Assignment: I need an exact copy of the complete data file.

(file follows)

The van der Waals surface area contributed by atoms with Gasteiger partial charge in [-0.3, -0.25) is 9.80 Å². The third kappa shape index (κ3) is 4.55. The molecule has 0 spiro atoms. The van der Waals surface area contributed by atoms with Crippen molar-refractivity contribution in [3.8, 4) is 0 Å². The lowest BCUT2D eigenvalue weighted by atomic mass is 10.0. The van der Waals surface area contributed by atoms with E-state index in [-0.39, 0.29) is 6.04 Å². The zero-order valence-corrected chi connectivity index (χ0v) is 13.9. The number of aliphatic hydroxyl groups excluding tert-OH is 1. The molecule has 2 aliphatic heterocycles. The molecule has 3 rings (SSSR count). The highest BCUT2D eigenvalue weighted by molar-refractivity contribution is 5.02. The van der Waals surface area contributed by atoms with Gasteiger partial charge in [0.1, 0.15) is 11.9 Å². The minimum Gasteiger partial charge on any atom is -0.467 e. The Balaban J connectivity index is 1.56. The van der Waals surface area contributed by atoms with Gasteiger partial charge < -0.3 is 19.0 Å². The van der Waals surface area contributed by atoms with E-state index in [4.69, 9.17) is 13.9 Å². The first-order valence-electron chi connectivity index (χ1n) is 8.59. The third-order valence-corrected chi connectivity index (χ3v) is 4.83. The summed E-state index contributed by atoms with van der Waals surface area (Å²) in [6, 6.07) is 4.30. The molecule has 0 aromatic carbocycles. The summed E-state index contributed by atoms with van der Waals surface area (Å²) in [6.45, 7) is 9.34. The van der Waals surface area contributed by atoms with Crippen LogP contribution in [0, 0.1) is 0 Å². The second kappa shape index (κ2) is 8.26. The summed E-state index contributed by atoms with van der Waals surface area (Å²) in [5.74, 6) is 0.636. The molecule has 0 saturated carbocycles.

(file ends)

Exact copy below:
The van der Waals surface area contributed by atoms with Gasteiger partial charge in [-0.3, -0.25) is 9.80 Å². The third kappa shape index (κ3) is 4.55. The molecule has 0 spiro atoms. The van der Waals surface area contributed by atoms with Crippen molar-refractivity contribution in [3.8, 4) is 0 Å². The lowest BCUT2D eigenvalue weighted by atomic mass is 10.0. The van der Waals surface area contributed by atoms with E-state index in [-0.39, 0.29) is 6.04 Å². The zero-order valence-corrected chi connectivity index (χ0v) is 13.9. The number of aliphatic hydroxyl groups excluding tert-OH is 1. The molecule has 2 aliphatic heterocycles. The molecule has 3 rings (SSSR count). The highest BCUT2D eigenvalue weighted by molar-refractivity contribution is 5.02. The van der Waals surface area contributed by atoms with Gasteiger partial charge in [0.1, 0.15) is 11.9 Å². The minimum Gasteiger partial charge on any atom is -0.467 e. The Balaban J connectivity index is 1.56. The van der Waals surface area contributed by atoms with Gasteiger partial charge < -0.3 is 19.0 Å². The van der Waals surface area contributed by atoms with E-state index in [4.69, 9.17) is 13.9 Å². The first-order valence-electron chi connectivity index (χ1n) is 8.59. The third-order valence-corrected chi connectivity index (χ3v) is 4.83. The summed E-state index contributed by atoms with van der Waals surface area (Å²) in [6, 6.07) is 4.30. The molecule has 0 aromatic carbocycles. The summed E-state index contributed by atoms with van der Waals surface area (Å²) in [6.45, 7) is 9.34. The van der Waals surface area contributed by atoms with Crippen LogP contribution in [0, 0.1) is 0 Å². The second kappa shape index (κ2) is 8.26. The summed E-state index contributed by atoms with van der Waals surface area (Å²) in [5.74, 6) is 0.636. The molecule has 0 saturated carbocycles.